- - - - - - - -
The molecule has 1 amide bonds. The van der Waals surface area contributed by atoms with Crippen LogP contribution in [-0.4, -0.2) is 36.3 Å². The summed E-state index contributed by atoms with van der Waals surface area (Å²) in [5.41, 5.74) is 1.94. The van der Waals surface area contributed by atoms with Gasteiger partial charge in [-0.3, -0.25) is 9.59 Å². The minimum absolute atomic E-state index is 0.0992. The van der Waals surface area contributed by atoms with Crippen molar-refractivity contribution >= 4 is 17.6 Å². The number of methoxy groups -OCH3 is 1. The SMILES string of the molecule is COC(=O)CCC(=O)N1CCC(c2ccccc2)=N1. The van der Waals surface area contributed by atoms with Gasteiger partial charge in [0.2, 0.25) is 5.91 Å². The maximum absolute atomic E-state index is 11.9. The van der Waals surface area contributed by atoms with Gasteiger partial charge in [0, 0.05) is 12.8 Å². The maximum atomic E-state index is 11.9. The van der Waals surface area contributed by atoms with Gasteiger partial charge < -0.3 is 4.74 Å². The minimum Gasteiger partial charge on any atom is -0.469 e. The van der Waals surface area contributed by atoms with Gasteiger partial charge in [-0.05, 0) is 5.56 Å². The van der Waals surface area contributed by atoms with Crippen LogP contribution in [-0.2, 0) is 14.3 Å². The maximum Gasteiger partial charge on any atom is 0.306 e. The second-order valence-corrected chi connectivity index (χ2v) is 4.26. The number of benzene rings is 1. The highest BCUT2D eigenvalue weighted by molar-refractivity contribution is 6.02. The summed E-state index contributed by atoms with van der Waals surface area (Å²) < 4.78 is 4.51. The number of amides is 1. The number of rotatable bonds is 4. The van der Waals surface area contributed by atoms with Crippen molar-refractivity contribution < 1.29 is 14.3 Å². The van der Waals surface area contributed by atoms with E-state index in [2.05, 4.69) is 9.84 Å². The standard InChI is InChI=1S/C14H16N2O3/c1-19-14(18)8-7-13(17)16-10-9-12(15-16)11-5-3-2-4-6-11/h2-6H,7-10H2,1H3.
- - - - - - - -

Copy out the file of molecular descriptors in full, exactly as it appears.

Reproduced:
The molecule has 1 amide bonds. The van der Waals surface area contributed by atoms with Crippen LogP contribution in [-0.4, -0.2) is 36.3 Å². The summed E-state index contributed by atoms with van der Waals surface area (Å²) in [5.41, 5.74) is 1.94. The van der Waals surface area contributed by atoms with Gasteiger partial charge in [-0.3, -0.25) is 9.59 Å². The minimum absolute atomic E-state index is 0.0992. The van der Waals surface area contributed by atoms with Crippen molar-refractivity contribution >= 4 is 17.6 Å². The number of methoxy groups -OCH3 is 1. The SMILES string of the molecule is COC(=O)CCC(=O)N1CCC(c2ccccc2)=N1. The van der Waals surface area contributed by atoms with Gasteiger partial charge in [0.2, 0.25) is 5.91 Å². The maximum absolute atomic E-state index is 11.9. The van der Waals surface area contributed by atoms with Gasteiger partial charge in [0, 0.05) is 12.8 Å². The maximum atomic E-state index is 11.9. The van der Waals surface area contributed by atoms with Gasteiger partial charge < -0.3 is 4.74 Å². The minimum Gasteiger partial charge on any atom is -0.469 e. The van der Waals surface area contributed by atoms with Gasteiger partial charge in [-0.05, 0) is 5.56 Å². The van der Waals surface area contributed by atoms with Crippen LogP contribution in [-0.2, 0) is 14.3 Å². The maximum Gasteiger partial charge on any atom is 0.306 e. The second-order valence-corrected chi connectivity index (χ2v) is 4.26. The number of benzene rings is 1. The highest BCUT2D eigenvalue weighted by molar-refractivity contribution is 6.02. The summed E-state index contributed by atoms with van der Waals surface area (Å²) < 4.78 is 4.51. The number of amides is 1. The number of rotatable bonds is 4. The van der Waals surface area contributed by atoms with Crippen molar-refractivity contribution < 1.29 is 14.3 Å². The van der Waals surface area contributed by atoms with E-state index in [2.05, 4.69) is 9.84 Å². The standard InChI is InChI=1S/C14H16N2O3/c1-19-14(18)8-7-13(17)16-10-9-12(15-16)11-5-3-2-4-6-11/h2-6H,7-10H2,1H3.